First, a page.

by Joe Cannella
It may not be a sound economic decision to reball and reuse a BGA component that has a low initial cost. However, many custom ASIC's and even some "off the shelf" BGA components, because of their complexity, can be very expensive with limited availability and excessively long lead times. For these types of components it can be cost effective to have the ability to reuse components that have failed due to soldering defects. In this article we will discuss some considerations that must be addressed in order to successfully perform reballing of BGA components.
It is important to know the component package specifications before attempting a reballing process. These specifications include maximum thermal limits for the component materials, alloy type (either eutectic or high temperature), ball size, moisture sensitivity level and most importantly the manufacturer's recommendations for the maximum number of reflow cycles the component can withstand. This information can be obtained from the component data sheets or directly from the component manufacturer.
Component Substrate Preparation:
Before attaching the new component interconnects the component substrate must be carefully prepped by removing all residual solder. The most efficient method is to use solder braid and a wide blade soldering iron tip. The use of flux during this process will increase the effectiveness of the solder braid in wicking the residual solder from the component substrate. Because of the increased risk of component substrate damage, care must be taken to avoid “scrubbing” the substrate surface with the solder braid and iron tip during this process.
Once all of the residual solder has been removed from the component substrate, it should be thoroughly cleaned using isopropanol alcohol (IPA) to remove any remaining flux residues. The component substrate should then be inspected for any evidence of component substrate damage.
Reballing Process Options For Eutectic Interconnects:
Once the component has been properly prepared for attachment of the new interconnects (balls), a process for accomplishing this task must be selected. The three main options available (see figures 1, 2 and 3) when reballing with eutectic balls are either the preform method, the screen method or a relatively new method based on the screen method which employs a vacuum pick-up for holding the alloy spheres in place. The screen method requires specialized fixturing to place individual solder balls over the corresponding component substrate land pattern. Once all of the lands have a new ball in place, the entire fixture is sent through the reflow process to melt the solder balls onto the component. An alternate method is to use solder preforms in conjunction with a simple frame sized to match the outside dimensions of the component. This method has proven more efficient and reliable than the screen method. The solder ball preforms are available in literally thousands of package configurations and are very easy to use. The preform consists of precisely spaced balls sandwiched between a lamination of cardboard that has been impregnated with a water-soluble flux. Simply apply a water-soluble tacky flux to the component substrate, place the preform onto the component and then place the component into the frame. Reflow the component in the frame to melt the solder balls onto the component substrate. Once the solder preform balls have wetted to the component substrate and resolidified the cardboard can simply be peeled away from the component and cleaned using DI water. This method, although more efficient, does require a bake out cycle of the reballed components for approximately 24 hours prior to placement of the components onto an assembly.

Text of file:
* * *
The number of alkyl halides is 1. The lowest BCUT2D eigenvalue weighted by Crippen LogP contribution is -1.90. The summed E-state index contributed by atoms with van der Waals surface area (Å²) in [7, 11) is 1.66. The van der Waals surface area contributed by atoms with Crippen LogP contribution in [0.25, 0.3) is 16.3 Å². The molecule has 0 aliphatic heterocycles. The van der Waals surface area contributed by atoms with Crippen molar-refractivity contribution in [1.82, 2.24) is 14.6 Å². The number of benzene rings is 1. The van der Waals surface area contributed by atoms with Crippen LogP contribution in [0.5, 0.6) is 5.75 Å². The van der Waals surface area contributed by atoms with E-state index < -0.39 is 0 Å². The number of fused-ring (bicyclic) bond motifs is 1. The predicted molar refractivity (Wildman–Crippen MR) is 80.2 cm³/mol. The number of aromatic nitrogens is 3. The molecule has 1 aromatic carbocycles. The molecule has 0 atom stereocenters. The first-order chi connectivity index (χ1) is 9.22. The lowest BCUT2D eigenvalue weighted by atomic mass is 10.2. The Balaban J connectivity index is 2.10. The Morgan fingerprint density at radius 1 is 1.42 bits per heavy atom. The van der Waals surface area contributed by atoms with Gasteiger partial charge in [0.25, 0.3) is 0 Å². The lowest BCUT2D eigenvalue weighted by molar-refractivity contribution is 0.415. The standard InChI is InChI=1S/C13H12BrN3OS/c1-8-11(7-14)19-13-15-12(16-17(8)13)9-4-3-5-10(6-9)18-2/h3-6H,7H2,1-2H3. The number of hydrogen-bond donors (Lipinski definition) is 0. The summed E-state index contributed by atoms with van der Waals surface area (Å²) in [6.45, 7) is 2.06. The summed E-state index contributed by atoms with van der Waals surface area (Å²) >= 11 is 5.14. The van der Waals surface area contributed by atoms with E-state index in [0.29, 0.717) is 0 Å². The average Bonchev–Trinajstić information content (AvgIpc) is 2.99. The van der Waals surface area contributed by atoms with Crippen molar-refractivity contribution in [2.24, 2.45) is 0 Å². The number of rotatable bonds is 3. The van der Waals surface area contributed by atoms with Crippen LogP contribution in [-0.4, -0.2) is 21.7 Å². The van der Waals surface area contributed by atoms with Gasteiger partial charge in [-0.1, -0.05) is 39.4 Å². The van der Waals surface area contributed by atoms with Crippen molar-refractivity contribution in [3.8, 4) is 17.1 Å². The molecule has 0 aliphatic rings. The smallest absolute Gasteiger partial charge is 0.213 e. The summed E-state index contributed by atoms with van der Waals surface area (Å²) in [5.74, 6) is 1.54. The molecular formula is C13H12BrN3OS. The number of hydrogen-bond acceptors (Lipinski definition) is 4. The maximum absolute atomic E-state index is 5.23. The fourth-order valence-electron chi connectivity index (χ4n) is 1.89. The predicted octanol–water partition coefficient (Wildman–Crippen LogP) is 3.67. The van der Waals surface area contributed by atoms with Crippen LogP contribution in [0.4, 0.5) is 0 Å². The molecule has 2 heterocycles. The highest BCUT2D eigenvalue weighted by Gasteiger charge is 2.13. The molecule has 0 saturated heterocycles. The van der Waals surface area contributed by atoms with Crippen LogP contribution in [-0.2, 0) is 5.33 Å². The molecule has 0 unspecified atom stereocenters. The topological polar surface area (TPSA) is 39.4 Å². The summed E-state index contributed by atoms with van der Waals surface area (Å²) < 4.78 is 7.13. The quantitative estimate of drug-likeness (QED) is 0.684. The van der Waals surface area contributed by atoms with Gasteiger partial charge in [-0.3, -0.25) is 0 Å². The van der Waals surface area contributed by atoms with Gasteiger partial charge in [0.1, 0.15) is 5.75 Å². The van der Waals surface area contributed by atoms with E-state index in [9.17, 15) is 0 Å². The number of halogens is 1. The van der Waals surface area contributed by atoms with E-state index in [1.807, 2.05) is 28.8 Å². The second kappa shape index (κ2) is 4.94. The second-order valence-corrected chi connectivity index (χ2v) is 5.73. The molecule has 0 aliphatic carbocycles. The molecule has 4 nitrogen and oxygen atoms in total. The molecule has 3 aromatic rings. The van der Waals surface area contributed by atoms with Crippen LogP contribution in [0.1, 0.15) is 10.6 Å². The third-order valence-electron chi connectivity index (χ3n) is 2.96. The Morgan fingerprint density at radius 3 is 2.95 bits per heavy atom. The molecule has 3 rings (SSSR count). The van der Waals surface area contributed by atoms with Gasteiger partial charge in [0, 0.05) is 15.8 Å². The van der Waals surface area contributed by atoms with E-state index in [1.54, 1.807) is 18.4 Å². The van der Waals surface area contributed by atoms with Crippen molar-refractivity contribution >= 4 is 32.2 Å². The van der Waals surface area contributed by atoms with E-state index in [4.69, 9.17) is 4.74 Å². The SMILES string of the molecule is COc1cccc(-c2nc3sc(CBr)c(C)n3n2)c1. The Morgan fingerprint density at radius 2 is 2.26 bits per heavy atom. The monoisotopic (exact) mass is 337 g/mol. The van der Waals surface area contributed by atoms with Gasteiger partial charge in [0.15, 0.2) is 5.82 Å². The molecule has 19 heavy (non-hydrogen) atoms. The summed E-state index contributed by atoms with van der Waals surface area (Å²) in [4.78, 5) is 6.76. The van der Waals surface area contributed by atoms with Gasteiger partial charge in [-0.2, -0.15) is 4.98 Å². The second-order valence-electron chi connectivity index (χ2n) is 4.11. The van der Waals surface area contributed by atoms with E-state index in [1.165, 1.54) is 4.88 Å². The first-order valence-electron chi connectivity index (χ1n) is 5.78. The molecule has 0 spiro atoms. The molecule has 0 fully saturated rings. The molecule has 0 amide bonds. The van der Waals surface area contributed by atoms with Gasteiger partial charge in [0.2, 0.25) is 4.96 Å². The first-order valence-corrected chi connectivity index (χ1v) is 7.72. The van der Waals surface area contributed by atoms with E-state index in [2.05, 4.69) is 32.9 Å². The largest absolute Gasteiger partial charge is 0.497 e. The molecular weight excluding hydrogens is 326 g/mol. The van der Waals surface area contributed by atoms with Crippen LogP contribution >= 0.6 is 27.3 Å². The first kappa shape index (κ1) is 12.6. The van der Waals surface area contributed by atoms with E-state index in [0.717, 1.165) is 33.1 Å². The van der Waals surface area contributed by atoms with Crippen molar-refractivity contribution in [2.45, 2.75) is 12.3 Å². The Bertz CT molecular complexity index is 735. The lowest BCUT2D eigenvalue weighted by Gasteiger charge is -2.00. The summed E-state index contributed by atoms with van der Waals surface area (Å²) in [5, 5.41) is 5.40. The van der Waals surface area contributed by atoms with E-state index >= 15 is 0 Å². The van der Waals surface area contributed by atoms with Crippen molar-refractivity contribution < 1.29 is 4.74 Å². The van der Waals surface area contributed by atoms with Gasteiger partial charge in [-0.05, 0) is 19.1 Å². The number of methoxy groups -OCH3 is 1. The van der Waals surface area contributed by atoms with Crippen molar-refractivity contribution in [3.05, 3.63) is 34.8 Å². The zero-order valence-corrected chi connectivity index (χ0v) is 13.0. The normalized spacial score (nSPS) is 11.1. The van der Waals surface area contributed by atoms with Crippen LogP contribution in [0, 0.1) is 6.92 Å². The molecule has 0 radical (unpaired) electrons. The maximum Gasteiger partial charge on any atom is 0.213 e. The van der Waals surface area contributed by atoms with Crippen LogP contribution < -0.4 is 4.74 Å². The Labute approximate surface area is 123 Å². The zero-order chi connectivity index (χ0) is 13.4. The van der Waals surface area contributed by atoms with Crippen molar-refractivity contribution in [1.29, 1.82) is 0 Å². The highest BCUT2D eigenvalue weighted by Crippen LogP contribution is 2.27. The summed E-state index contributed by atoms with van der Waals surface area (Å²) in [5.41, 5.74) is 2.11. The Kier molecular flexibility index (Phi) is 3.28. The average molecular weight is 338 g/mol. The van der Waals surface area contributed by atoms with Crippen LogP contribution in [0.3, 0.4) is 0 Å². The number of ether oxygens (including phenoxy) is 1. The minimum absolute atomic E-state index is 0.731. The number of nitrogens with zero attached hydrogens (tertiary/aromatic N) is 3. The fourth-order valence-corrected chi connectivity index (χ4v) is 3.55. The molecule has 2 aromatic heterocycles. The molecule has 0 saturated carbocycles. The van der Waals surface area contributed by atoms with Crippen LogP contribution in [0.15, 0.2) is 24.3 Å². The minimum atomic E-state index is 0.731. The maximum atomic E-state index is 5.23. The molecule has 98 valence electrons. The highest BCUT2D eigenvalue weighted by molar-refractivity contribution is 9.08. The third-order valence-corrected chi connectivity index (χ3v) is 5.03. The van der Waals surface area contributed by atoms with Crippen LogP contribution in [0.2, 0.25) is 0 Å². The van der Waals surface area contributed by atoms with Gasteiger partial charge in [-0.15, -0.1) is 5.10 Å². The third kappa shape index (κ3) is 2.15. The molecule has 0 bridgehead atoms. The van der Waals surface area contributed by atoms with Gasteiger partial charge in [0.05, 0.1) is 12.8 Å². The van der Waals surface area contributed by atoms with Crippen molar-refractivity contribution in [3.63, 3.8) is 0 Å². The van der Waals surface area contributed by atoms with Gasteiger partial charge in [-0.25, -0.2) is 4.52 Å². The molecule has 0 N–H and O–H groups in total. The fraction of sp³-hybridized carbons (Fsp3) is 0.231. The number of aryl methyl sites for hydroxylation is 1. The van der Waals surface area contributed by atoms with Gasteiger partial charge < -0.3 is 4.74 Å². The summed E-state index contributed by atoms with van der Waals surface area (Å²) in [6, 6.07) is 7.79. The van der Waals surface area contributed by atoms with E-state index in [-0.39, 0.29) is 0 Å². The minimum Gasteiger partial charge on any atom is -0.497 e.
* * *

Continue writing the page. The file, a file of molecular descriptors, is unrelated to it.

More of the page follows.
Reballing Options For High Temperature Interconnects:
When attaching high temperature interconnects to a component, the only viable option is to first screen solder paste onto the component substrate using a solder paste stencil and then placing the high temperature preform into the screened solder paste. The use of a split vision rework station helps in alignment of the preform to the component. The thermal profile requirements for reflow are also more critical when working with high temperature interconnects as opposed to eutectic. It is critical that the thermal profile be of sufficient heat to fully reflow the eutectic solder paste without reflowing the high temperature interconnect and remain within the maximum component temperature rating.
Cleaning per flux chemistry:
The cleaning process of the reballed component will depend upon the type of flux chemistry used during the reballing process. If using a no-clean or rosin based flux chemistry, isopropanol alcohol will do a very good job of removing flux residue. When using the solder preform method, which requires the use of water-soluble flux, cleaning in DI water is necessary. Because of possible water absorption by the component during the DI water cleaning process, it is necessary to preform an additional process step of a bake-out cycle of the component prior to use. The recommended bake-out for standard PBGA packages is 24 hours at 125 degrees Celsius. Other component configurations may have different recommendations, which can be obtained from the component data sheet.
When properly performed, the reuse of BGA components is possible and can be very cost effective. Understanding and adherence to the component and process specifications is critical to success. With experience, reballing and reuse of BGA components can be achieved rather easily. The EMPF offers a two-day curriculum on BGA processing and rework which covers all aspects of BGA reballing methods. If you would like additional information please contact the EMPF helpline at 610-362-1320 or log onto the EMPF website at empf.org.